Book festival coming Saturday
Book lovers from far and wide will again descend on Winston-Salem Saturday for the state’s largest annual free book festival, Bookmarks Festival of Books.
Bookmarks Executive Director Ginger Hendricks says that about 8,000 book lovers are expected at the Festival, which will be staged at venues throughout the downtown Arts District from 10 a.m. until 5 p.m. More than 45 authors are expected to be in attendance. They will autograph their books, talk with fans and lead workshops.
“We have current New York Times Bestselling authors like Gillian Flynn and Kay Hooper and Pulitzer Prize Winner Tony Horwitz, and we have people’s favorites like (fiction writer) Tayari Jones,” Hendricks said. “It’s a chance to be able to meet those folks and talk with them about their ideas and their processes. I think it’s just a gift to the city and a gift to the literary arts in general.”
The day before the Festival, organizers will deploy more than 30 authors to schools across the city to interact with a students of all ages as part of the Authors in Schools initiative.
Festival offerings include several new components, including a concert by singer/storyteller John McCutcheon and a Spanish-only
presentation by Cuban-born Author Carlos Alberto Montaner, whose latest book is “La mujerdel coronel.”
The UNC School of the Arts will be well represented at the Festival this year, thanks to the presence of two longtime professors: Ron Stacker Thompson, an accomplished producer, writer and director, and Dr. Joseph Mills, who also serves as Poet-in-Residence at Salem College.
Clarksville, Tenn.-born Thompson is one of a handful of African American Bookmarks authors or presenters that will be highlighted this year. The 68 year-old will conduct a 2 p.m. workshop on “The Bare Basics of Screenwriting” at the Trade Street Stage. Thompson, who has written, produced and directed for film and stage, has a long list of credits that include “America’s Dream,” a film he co-produced starring Wesley Snipes and Danny Glover. He also was involved in the production of Oscar-nominated “Grand Canyon” and “Sister Act 2: Back in the Habit.”
The NAACP Image and Audelco Award winner says he will focus on the fundamentals of writing for film during his 45 minute workshop.
“What I want to do is give people a sense of what screenwriting is as opposed to what other writings are about,” explained Thompson, who is married to the popular jazz singer Cle Thompson. “People don’t always understand how a screenplay is a whole different animal. Often, people think a screenplay is like a play, and it’s not.”
Thompson said he is eager to share the wisdom he’s gained from a writing career that has spanned more than four decades with his workshop participants.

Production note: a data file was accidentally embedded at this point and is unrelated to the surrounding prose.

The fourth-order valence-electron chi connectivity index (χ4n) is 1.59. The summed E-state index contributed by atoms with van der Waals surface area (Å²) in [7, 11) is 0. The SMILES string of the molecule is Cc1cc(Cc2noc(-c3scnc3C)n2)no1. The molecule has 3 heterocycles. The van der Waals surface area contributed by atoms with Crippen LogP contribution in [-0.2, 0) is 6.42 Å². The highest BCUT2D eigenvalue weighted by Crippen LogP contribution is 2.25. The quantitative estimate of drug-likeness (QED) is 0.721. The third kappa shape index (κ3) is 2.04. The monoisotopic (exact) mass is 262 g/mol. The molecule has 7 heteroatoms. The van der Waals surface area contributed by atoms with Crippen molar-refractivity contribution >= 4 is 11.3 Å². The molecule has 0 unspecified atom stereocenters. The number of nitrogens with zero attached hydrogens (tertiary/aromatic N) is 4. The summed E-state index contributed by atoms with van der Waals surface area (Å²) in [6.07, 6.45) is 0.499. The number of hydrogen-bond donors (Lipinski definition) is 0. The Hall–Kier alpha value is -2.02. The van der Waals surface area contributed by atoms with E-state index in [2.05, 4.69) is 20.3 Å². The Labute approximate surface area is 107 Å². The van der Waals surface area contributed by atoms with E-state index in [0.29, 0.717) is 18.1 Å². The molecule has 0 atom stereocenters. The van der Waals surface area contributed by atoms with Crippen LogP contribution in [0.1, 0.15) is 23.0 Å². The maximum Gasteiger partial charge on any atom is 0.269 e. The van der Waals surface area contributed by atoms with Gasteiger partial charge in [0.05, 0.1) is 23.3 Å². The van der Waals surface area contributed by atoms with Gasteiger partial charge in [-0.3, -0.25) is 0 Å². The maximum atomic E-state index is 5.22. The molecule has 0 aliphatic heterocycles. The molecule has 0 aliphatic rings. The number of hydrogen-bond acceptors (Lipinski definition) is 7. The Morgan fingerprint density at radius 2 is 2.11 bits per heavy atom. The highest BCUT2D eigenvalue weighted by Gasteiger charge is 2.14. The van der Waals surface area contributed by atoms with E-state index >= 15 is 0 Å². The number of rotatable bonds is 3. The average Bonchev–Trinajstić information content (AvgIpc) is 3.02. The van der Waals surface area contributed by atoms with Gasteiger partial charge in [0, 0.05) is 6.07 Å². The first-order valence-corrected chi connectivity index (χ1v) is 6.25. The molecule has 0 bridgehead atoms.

“I generally like doing workshops because people come there ready to learn – they’re hungry, they’re ready and they want to know,” he remarked. “…I want them to understand the power that they possibly have in writing, in creating, in telling their stories and that it’s a responsibility. If you really take it seriously, you want to put something out, you want to say something, and that’s the power that you have as a writer.”
Thompson is an avid non-fiction reader.
“Mainly what I create is fiction, but I mostly interested in reading non-fiction,” he said. “It informs my fictional characters.”
Mills, a native of Fort Wayne, Ind., will be Thompson’s predecessor at the Trade Street Stage, with his 1 p.m. presentation, “How to Wield a Knife: Editing Your Own Poetry.”
“I think one of the most important things in poetry is to be able to make it concise,” said Mills, who has published four poetry books to date. “My poems seem fairly simple, and some of them are simple and casual, but it takes a lot of work to make it sound simple and casual. That sort of self-surgery is one of the hardest things to do, and it takes a long time (to master).”
Mills holds the Susan Burress Wall Distinguished Professorship in the Humanities and teaches a range of curriculums, from Studies in American Humor to modern fiction and contemporary poetry. Mills is a longtime proponent of the Bookmarks Festival. He and his wife, Danielle Tarmey, were featured at a previous Bookmarks Festival, showcasing “A Guide to North Carolina’s Wineries,” the book they co-authored.
“Bookmarks is really great. It’s an amazing festival,” he remarked. “The number of writers and the quality of writers is incredible. It always astounds me the writers that they bring in.”
The father of two said he is excited to return as a workshop presenter this year.
“It feels great,” he said of the Festival. “I love being a part of it.”
For more information about Bookmarks, including a full schedule and list of authors, visit HYPERLINK “http://www.bookmarksbookfestival.org” www.bookmarksbookfestival.org. For more information about Mills or to follow his blog, visit HYPERLINK “http://www.josephrobertmills.com” www.josephrobertmills.com.